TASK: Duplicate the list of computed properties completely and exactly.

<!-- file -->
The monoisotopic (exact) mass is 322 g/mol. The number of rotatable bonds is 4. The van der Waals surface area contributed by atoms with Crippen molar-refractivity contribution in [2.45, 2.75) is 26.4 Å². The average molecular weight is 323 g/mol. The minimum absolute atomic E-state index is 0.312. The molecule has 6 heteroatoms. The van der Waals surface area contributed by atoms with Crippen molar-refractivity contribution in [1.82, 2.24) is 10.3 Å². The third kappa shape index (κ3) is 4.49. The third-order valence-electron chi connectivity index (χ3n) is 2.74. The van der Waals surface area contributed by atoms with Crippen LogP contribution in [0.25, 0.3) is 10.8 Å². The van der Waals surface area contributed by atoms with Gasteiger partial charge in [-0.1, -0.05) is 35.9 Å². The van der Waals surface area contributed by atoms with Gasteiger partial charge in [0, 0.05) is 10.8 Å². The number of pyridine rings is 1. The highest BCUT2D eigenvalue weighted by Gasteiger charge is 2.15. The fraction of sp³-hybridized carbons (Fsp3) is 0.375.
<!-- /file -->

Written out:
The monoisotopic (exact) mass is 322 g/mol. The number of rotatable bonds is 4. The van der Waals surface area contributed by atoms with Crippen molar-refractivity contribution in [2.45, 2.75) is 26.4 Å². The average molecular weight is 323 g/mol. The minimum absolute atomic E-state index is 0.312. The molecule has 6 heteroatoms. The van der Waals surface area contributed by atoms with Crippen molar-refractivity contribution in [1.82, 2.24) is 10.3 Å². The third kappa shape index (κ3) is 4.49. The third-order valence-electron chi connectivity index (χ3n) is 2.74. The van der Waals surface area contributed by atoms with Crippen LogP contribution in [0.25, 0.3) is 10.8 Å². The van der Waals surface area contributed by atoms with Gasteiger partial charge in [-0.1, -0.05) is 35.9 Å². The van der Waals surface area contributed by atoms with Gasteiger partial charge in [0, 0.05) is 10.8 Å². The number of pyridine rings is 1. The highest BCUT2D eigenvalue weighted by Gasteiger charge is 2.15. The fraction of sp³-hybridized carbons (Fsp3) is 0.375.